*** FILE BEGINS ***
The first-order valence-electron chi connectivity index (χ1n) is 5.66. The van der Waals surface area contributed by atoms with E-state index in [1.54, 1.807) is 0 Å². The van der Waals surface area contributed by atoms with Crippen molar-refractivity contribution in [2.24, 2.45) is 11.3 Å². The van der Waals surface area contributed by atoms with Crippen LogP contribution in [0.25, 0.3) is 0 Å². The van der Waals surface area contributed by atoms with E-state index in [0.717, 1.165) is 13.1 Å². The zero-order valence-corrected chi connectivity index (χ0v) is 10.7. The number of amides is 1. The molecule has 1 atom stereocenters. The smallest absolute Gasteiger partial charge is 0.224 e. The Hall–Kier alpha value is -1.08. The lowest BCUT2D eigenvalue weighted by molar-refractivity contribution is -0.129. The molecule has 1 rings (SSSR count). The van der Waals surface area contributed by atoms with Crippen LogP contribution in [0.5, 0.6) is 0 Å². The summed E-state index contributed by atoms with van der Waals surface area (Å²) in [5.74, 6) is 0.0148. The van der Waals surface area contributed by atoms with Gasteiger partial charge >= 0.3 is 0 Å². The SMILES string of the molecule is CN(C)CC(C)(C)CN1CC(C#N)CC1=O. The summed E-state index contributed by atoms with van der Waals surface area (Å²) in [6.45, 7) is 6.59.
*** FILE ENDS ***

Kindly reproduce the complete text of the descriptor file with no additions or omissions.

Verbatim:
The first-order valence-electron chi connectivity index (χ1n) is 5.66. The van der Waals surface area contributed by atoms with E-state index in [1.54, 1.807) is 0 Å². The van der Waals surface area contributed by atoms with Crippen molar-refractivity contribution in [2.24, 2.45) is 11.3 Å². The van der Waals surface area contributed by atoms with Crippen LogP contribution in [0.25, 0.3) is 0 Å². The van der Waals surface area contributed by atoms with E-state index in [0.717, 1.165) is 13.1 Å². The zero-order valence-corrected chi connectivity index (χ0v) is 10.7. The number of amides is 1. The molecule has 1 atom stereocenters. The smallest absolute Gasteiger partial charge is 0.224 e. The Hall–Kier alpha value is -1.08. The lowest BCUT2D eigenvalue weighted by molar-refractivity contribution is -0.129. The molecule has 1 rings (SSSR count). The van der Waals surface area contributed by atoms with Crippen LogP contribution in [0.5, 0.6) is 0 Å². The summed E-state index contributed by atoms with van der Waals surface area (Å²) in [5.74, 6) is 0.0148. The van der Waals surface area contributed by atoms with Gasteiger partial charge >= 0.3 is 0 Å². The SMILES string of the molecule is CN(C)CC(C)(C)CN1CC(C#N)CC1=O. The summed E-state index contributed by atoms with van der Waals surface area (Å²) in [6.45, 7) is 6.59.